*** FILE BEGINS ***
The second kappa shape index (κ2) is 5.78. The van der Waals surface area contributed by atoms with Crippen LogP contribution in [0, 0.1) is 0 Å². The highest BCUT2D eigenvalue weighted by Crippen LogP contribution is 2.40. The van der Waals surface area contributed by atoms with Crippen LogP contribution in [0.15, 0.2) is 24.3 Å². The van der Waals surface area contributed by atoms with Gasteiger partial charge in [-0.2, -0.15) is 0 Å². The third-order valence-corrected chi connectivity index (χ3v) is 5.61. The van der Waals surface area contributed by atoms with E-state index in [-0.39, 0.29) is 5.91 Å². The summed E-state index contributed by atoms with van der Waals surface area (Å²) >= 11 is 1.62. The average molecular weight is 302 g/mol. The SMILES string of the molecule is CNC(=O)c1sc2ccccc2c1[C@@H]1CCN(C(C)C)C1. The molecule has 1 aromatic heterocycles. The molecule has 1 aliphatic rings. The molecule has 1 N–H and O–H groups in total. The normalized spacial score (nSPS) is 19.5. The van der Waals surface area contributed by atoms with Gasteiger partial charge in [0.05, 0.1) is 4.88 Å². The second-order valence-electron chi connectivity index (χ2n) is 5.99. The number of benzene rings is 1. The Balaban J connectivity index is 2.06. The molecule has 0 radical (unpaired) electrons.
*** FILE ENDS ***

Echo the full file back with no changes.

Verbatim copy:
The second kappa shape index (κ2) is 5.78. The van der Waals surface area contributed by atoms with Crippen LogP contribution in [0, 0.1) is 0 Å². The highest BCUT2D eigenvalue weighted by Crippen LogP contribution is 2.40. The van der Waals surface area contributed by atoms with Crippen LogP contribution in [0.15, 0.2) is 24.3 Å². The van der Waals surface area contributed by atoms with Gasteiger partial charge in [-0.2, -0.15) is 0 Å². The third-order valence-corrected chi connectivity index (χ3v) is 5.61. The van der Waals surface area contributed by atoms with E-state index in [-0.39, 0.29) is 5.91 Å². The summed E-state index contributed by atoms with van der Waals surface area (Å²) >= 11 is 1.62. The average molecular weight is 302 g/mol. The SMILES string of the molecule is CNC(=O)c1sc2ccccc2c1[C@@H]1CCN(C(C)C)C1. The molecule has 1 aromatic heterocycles. The molecule has 1 aliphatic rings. The molecule has 1 N–H and O–H groups in total. The normalized spacial score (nSPS) is 19.5. The van der Waals surface area contributed by atoms with Gasteiger partial charge in [0.05, 0.1) is 4.88 Å². The second-order valence-electron chi connectivity index (χ2n) is 5.99. The number of benzene rings is 1. The Balaban J connectivity index is 2.06. The molecule has 0 radical (unpaired) electrons.